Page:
Peaceful protest calls out for justice

Published 9:06 pm Monday, June 1, 2020

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Cedric Hines and LaDonna Porter were also among the participants in the peaceful demonstration. “You have to show the peace to get peace,” said Porter. — Stephen H. Cowles The Tidewater News

City, county residents come together against racism, violence


“I can’t breathe!”

“Justice for all!”

“Black lives matter! Yes they do! All lives matter! Yes they do!”

Those were some of the chants called out by a group of eight black men and women as they marched early Monday evening in the parking lot near the Walmart on Armory Drive in Franklin. The newspaper learned about a planned protest and that the store would be closing at 6 p.m., rather than 8:30, but a store manager by the name of Josh could not confirm the reason, and instead directed questions be made to corporate media relations.

Their demonstration was, in part, a local reaction to the death of George Floyd in Minneapolis, Minnesota. According to reports in national media, during an arrest made on May 25, one of the police officers, Derek Chauvin, was shown in a video to be kneeling on Floyd’s neck for a reported 8 minutes and 46 seconds. The man called out at one point, “I can’t breathe!” His death was later ruled by one autopsy to be a murder. Chauvin has been formally charged with third-degree murder, and the three other officers at the scene are reportedly also being investigated.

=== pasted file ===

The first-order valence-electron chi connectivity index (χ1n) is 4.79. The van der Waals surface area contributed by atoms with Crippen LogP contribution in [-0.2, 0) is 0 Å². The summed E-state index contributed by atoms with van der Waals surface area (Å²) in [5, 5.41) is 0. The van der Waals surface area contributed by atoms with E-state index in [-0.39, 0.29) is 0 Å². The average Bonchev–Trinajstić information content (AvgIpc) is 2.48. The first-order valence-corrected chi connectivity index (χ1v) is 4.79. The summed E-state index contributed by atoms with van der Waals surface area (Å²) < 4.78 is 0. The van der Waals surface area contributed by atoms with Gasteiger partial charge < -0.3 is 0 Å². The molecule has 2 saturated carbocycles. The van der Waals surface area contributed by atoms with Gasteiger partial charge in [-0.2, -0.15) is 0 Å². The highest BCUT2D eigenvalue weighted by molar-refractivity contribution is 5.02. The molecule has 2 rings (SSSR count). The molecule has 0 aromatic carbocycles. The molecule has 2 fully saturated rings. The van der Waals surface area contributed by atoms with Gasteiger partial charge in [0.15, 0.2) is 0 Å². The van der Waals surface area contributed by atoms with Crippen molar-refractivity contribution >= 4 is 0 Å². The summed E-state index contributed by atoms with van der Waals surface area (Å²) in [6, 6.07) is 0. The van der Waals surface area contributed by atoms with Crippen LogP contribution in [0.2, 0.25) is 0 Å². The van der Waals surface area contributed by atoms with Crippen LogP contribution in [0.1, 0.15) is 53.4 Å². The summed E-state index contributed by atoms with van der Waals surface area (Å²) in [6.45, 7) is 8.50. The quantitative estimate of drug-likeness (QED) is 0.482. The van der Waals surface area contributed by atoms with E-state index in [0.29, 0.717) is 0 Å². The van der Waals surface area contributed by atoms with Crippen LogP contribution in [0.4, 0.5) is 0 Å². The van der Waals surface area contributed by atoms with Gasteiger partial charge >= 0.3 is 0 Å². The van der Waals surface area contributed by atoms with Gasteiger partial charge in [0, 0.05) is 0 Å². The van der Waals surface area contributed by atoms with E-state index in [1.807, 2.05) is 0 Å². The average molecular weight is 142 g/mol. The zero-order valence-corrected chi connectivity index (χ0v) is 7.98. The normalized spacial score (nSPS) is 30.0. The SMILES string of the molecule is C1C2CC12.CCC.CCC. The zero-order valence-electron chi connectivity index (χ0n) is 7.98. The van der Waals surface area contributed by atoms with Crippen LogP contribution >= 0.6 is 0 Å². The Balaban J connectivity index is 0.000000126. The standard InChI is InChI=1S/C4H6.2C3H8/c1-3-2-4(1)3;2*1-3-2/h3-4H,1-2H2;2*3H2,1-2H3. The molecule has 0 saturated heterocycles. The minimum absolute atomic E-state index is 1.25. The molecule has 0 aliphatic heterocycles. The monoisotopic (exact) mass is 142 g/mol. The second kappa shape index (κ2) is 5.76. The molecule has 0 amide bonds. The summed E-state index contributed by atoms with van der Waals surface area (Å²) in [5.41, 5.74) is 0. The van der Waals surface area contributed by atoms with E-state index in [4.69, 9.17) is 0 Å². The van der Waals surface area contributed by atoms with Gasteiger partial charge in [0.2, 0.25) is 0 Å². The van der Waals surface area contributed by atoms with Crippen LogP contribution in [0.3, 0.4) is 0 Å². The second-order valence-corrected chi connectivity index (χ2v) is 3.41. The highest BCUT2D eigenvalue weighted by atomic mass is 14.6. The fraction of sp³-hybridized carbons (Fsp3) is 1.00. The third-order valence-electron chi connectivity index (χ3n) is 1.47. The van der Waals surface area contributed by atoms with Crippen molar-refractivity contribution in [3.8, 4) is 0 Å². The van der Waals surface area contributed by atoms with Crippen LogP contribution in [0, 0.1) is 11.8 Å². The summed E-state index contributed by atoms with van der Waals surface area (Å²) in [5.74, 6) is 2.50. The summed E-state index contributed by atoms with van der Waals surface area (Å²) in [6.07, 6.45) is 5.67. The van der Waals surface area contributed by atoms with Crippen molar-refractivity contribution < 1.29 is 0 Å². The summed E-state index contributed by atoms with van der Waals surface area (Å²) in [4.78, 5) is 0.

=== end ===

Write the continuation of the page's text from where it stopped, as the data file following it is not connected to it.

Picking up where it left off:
Since then, violent protests have occurred in various parts of the country.

But not in Franklin this day.

Standing next to Hines, LaDonna Porter stressed about the gathering, “There’ll be no looting. No violence. We’re standing together as one to show unity. You have to show the peace to get peace.”

Cedric Hines said, “Rest in peace, George Floyd,” and immediately added that while not meaning to take away from the tragedy, this protest “is more than just about one incident. Watch the video.”

Seated in her car nearby, Katisha Bynum said she learned of the gathering while scrolling through Facebook. She came out “to show support for the organizers, the black community and make people realize that racism and violence are everyday. When does it stop? So, a peaceful protest — for me — is a start.”

Sandra Joyner holds up her sign that carried around the Walmart parking lot. — Stephen H. Cowles The Tidewater News

Sandra Joyner and Latanga Peebles, the two earliest people to arrive, walked about the lot carrying their own signs and calling out for justice. each spoke about their reasons for attending.

“We love everybody,” said Joyner. “Change the laws so that they will protect all people.”

Peebles said, “After watching so much [on TV], it has me rethinking about a law enforcement career.”

She noted that dogs of the same breed, but different colors, such as yellow and black labs, “they don’t fight. The Lord gave us power over everything, yet we fight. We are human beings. That’s not right.”

The Franklin Police Department later commented via spokesman Sgt. Scott Halverson that it had been made aware of the event.

“We would like to thank the organizers of this peaceful protest for maintaining an organized march. There were no incidents that occurred this evening.”